Interview with
Tommy Femia

by Jonathan Frank

If your idea of a female impersonator is the tired stereotype of a poorly lip-synching drag queen doing a bad Cher or Liza routine, then you'll be in for a big surprise if you go see the incredible Tommy Femia perform. Since 1992, Tommy has been wowing audiences with his dead-on impersonation of Judy Garland (and yes, Virginia, he is singing live, sounding eerily like the real thing), winning three MAC Awards in the process. I had the pleasure of seeing Tommy perform Don't Tell Mama in New York last November and was utterly amazed and captivated. Not only does he have the look down, he embodies Judy from head to toe, voice and mannerisms intact, and does it all without a trace of malice or parody.

Jonathan:   Welcome to Talkin' Broadway, Tommy. I tried to dress appropriately for the interview, but I'm afraid my "There's no place like home"T-shirt is still packed away for the winter.

Tommy:   (Laughing) We're on the phone! Who's going to see??? Just throw on a Balenciaga sheet with a jacket and you'll be OK!

J:   Let me say again how much I enjoyed seeing you perform as Judy when I was in New York last November. It really was one of the highlights of my trip ... and as you know, I had to decide between seeing you or Rita Moreno ... the lady or the tiger ...

Tommy Femia as Judy

Tommy Femia as Judy

T:   (Laughing) Well, thank you! So, which was I? The Lady or the Tiger?

J:   I'll never tell!

You're doing a new show at Don't Tell Mama. What's it called?

T:   Judy Garland Sings Broadway, and every song is from a Broadway show. Some are Garland classics that were from Broadway shows. "Swanee," for instance, is from a 1918 musical called Sinbad, and "Come Rain or Come Shine," which I am performing for the very first time, is from a 1944 show called St. Louis Woman.

J:  And I hear that you are doing "Fifty Percent" from Ballroom, which is one of my favorite numbers. I would love to hear 'Judy' sing that!

T:  I think she would have, had she lived to hear it. It has that masochistic tone to it, and Judy identified with songs like that. "Fifty Percent" is kind of like "As Long as He Needs Me" in terms of theme, and I think Judy would have done it if she had heard it.

J:  How long is the show running at Don't Tell Mama?

T:   It's going to run through the end of July and I have the option to run through the summer.

J:   What are the dates and times for the show?

T:   Through the end of May I'm doing the 8pm show every Saturday. I'm not doing May 13th or Memorial Day Weekend. I have just extended my show through the end of July, and starting June 3rd, I will be performing at 11pm. I won't be performing at Don't Tell Mama on June 10th, as it is Judy's birthday and I'm performing with the Lehigh Valley Gay Men's Chorus in Pennsylvania. And I'm going to be performing at Odette's, located on South River Road, New Hope, Pennsylvania, June 30th through July 2nd, so I won't be doing a show at Mama's that weekend either. Reservations for Odette's can by made by calling 215-862-3000, by the way.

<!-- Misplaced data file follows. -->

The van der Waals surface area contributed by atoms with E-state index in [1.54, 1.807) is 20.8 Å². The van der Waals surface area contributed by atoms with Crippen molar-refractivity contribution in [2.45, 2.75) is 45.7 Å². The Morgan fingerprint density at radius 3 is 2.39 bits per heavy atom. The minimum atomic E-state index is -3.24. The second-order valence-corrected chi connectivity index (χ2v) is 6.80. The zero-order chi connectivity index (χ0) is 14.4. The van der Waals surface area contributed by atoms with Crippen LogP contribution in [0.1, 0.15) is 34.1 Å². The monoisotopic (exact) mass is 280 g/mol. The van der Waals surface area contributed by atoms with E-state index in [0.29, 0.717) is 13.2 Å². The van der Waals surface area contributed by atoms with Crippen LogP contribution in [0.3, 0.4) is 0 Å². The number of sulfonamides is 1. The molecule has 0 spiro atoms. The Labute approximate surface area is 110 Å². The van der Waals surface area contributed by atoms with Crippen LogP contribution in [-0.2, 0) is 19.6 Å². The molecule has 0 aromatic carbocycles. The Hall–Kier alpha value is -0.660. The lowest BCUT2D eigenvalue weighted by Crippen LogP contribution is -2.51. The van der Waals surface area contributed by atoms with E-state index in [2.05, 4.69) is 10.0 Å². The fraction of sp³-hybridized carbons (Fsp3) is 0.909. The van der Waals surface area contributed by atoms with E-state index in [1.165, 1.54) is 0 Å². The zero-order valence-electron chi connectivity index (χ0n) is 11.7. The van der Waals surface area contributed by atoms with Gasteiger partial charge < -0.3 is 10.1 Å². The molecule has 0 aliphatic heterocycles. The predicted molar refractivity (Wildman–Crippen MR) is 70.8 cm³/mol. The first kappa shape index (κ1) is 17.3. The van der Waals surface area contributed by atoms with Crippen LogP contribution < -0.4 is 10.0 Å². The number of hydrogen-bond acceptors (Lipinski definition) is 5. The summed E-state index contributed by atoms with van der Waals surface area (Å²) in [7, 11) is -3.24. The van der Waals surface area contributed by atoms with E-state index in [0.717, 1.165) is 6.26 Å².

The shows are doing well, and I have fabulous guest stars lined up. I have Karen Mason this weekend, and Baby Jane Dexter next weekend ... I know this will be in the past when the interview goes up, but ...

J:   It at least gives a sampling of the fabulous performers who will be appearing with you!

T:   And Richard Skipper will be ... or I guess I should say was ... my guest star May 6th as Carol Channing.

J:   Oh my God ... Judy and Carol together again for the first time! I shudder to think what will occur on that stage that night!

T:  God only knows! I never know until I get up there. I know what I'm going to sing and when I'm going to sing it, and I know when I'm going to talk, since cues have to be made for the pianist and lights, but I never really know what I'm going to say until I'm up there ... it always just comes to me.

J:   So you're almost channeling up Judy up there!

T:   Yeah ... well ... it's more like inhabiting. Channeling sounds a little too Shirley MacLaine! I get into Judy's head. I work best improvisationally.

J:   So somebody could go to your show every week and see a different show each time.

T:   Completely different, except for the songs, which I change about every two months.

J:   You won three MAC Awards performing as Judy, although the name of the category keeps changing.